Evolution of porosity in carbide-derived carbon aerogels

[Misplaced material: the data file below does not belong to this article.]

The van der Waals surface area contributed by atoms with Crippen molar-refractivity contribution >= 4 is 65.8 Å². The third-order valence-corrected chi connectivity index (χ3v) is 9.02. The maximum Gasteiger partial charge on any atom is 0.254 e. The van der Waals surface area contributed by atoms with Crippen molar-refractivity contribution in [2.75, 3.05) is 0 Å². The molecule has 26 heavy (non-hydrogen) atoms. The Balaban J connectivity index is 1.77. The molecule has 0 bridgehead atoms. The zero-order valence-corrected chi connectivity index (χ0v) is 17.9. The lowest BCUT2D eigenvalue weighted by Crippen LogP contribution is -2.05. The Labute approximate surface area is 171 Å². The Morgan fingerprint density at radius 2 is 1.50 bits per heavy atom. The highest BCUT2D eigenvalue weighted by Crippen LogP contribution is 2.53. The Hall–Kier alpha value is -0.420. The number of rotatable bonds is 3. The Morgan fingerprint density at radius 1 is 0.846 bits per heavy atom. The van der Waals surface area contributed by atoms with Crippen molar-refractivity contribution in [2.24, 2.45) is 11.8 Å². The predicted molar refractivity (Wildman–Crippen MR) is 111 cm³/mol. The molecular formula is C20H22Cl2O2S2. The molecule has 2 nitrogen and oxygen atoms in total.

Carbide-derived carbon (CDC) aerogel monoliths with very high porosity are synthesized starting from polymeric precursors. Cross-linking by platinum-catalyzed hydrosilylation of polycarbosilanes followed by supercritical drying yields preceramic aerogels. After ceramic conversion and silicon extraction in hot chlorine gas, hierarchically porous carbon materials with specific surface areas as high as 2122 m2 g−1 and outstanding total pore volumes close to 9 cm3 g−1 are obtained. Their pore structure is controllable by the applied synthesis temperature as shown by combined nitrogen (−196 °C) and carbon dioxide (0 °C) measurements coupled with electron microscopic methods. The combination of large micropore volumes and the aerogel-type pore system leads to advanced adsorption properties due to a combination of large storage capacities and effective materials transport in comparison with purely microporous reference materials as shown by thermal response measurements.